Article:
how renovation & conversion mortgages work

The majority of high street lenders will only offer a mortgage on a property that they consider to be habitable, eliminating many ‘unconventional’ and renovation and conversion projects. This type of project requires a more specialist approach.

Enquire Product List

Renovation & Conversion

How Renovation & Conversion Mortgages Work

When you are renovating or converting you are likely to need money for the initial purchase of the property, and then for the building works. Some mortgage lenders will refuse to lend on properties that are uninhabitable (no working kitchen or bathroom) while others will lend based on the current value of the house, but will then not lend anything further until the project is complete and the property can be re-valued. This is known as applying a retention to the borrowing, and will only be suitable if you have access to sufficient cash to pay for all of the building work.

An alternative is a stage payment mortgage where the building work is broken down into identifiable stages. Naturally, stages are tailored according to individual projects, but as an example, you can expect stage releases for renovation and conversion projects, as follows:

barn conversion under construction 659986693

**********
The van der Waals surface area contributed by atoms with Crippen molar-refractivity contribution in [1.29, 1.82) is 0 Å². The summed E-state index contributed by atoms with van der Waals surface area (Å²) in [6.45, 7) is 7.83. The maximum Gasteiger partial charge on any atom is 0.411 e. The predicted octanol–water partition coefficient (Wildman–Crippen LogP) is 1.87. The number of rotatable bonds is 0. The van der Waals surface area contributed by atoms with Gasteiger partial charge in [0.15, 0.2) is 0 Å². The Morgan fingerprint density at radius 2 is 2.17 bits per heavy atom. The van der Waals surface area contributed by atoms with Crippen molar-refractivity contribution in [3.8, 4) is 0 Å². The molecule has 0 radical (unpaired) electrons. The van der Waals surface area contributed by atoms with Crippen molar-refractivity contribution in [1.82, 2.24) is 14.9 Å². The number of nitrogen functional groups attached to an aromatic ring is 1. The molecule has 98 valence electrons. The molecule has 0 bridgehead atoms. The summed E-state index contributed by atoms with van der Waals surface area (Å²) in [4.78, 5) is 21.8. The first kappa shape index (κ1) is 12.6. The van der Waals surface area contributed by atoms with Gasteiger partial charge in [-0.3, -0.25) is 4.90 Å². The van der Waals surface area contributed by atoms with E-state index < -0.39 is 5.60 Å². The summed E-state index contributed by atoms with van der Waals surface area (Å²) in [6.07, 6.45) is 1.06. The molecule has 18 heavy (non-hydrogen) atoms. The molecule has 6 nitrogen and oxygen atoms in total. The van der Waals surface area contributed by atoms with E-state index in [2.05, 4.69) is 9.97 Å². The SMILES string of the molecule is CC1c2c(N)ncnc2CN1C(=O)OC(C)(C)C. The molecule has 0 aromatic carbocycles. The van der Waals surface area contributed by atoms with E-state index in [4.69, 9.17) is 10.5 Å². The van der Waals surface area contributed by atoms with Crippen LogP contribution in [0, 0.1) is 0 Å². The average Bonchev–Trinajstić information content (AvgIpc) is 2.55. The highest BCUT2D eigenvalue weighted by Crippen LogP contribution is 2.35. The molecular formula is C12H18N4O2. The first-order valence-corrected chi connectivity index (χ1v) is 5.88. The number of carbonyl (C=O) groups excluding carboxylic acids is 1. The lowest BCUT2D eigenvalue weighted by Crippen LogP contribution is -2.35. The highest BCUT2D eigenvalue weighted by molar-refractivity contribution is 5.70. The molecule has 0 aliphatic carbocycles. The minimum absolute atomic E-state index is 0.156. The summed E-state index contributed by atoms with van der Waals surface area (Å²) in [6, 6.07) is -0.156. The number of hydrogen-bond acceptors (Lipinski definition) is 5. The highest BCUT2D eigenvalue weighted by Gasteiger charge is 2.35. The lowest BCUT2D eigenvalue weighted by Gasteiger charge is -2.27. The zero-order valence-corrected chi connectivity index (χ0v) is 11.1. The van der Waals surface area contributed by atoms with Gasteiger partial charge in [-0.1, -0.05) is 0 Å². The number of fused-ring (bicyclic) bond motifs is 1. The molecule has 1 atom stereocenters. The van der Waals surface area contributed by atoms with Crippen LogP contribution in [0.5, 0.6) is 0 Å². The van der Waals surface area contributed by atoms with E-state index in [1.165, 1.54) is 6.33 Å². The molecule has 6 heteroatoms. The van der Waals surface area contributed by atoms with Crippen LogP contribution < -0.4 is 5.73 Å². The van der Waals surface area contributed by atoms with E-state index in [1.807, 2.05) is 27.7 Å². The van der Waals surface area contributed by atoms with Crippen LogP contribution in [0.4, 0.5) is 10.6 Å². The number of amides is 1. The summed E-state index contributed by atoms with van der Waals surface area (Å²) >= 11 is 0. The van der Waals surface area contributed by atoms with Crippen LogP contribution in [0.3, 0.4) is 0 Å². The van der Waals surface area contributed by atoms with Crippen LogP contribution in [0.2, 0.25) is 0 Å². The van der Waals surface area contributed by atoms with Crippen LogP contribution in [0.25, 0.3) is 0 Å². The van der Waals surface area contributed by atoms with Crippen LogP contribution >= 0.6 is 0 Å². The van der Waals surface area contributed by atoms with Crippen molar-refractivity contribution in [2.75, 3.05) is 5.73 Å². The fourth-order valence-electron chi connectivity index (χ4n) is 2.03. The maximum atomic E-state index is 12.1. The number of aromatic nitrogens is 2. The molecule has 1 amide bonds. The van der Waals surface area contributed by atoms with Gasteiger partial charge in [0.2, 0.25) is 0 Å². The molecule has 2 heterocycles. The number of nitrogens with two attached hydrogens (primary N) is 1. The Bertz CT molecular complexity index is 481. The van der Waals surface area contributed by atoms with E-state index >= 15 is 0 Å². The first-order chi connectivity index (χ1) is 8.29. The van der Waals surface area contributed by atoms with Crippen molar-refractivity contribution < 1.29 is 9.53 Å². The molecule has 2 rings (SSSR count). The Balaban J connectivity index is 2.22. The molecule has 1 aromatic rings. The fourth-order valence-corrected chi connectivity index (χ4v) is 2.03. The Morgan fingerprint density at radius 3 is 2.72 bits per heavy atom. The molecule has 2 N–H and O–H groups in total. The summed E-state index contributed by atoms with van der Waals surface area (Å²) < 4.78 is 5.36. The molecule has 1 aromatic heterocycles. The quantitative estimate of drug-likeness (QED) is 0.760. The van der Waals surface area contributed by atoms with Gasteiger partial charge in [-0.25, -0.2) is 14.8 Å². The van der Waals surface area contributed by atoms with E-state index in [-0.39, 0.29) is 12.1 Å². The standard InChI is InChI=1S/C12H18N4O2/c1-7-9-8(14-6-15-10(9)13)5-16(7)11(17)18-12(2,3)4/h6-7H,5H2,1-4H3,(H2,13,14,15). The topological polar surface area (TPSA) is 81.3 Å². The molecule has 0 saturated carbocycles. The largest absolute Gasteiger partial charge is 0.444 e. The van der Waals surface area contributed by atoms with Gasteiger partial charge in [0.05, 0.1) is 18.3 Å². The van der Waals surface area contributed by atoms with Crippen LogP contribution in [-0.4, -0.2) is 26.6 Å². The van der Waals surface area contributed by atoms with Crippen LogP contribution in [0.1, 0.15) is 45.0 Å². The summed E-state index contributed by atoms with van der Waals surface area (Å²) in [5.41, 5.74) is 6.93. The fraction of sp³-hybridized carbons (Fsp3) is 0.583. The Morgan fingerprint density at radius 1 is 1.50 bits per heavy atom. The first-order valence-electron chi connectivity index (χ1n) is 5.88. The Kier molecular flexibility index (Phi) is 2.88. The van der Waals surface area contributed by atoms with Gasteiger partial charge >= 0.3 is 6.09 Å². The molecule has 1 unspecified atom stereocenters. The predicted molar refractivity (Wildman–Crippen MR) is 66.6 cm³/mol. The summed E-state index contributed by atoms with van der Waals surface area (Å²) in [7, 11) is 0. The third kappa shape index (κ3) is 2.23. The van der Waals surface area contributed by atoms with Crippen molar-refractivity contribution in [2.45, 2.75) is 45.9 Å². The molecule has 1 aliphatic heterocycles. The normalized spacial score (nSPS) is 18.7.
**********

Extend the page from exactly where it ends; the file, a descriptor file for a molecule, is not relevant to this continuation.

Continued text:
Typical Stages: Renovation & Conversions

  • Stage 1 Purchase of the property
  • Stage 2 Preliminary costs and structural overhaul
  • Stage 3 Wind & Watertight
  • Stage 4 Plastering Services
  • Stage 5 Second Fix
  • Stage 6 To Completion

Funds from a stage payment mortgage can be paid out in two ways – either at the end of each build stage, known as arrears, or at the beginning of each stage, known as advance.

With an arrears stage payment mortgage the lender will release money to buy the property, usually up to 75% of the purchase price or value of the property and will then release the money for the building costs with each stage payment being made at the end of each stage (ie in arrears of the work being done). This type of mortgage may be suitable if you have access to cash to pay for the deposit on the property and the early stages of the building work.

Unless you use an arrears cost based mortgage, there is a risk of your project being down valued during the build which can cause obvious problems.

The safest option for a renovation or conversion project is an advance stage payment mortgage that is cost based. This means your payments are guaranteed based on your project costs and you will receive them before each stage rather than at the end providing you with the cash you need to buy materials and pay your builder.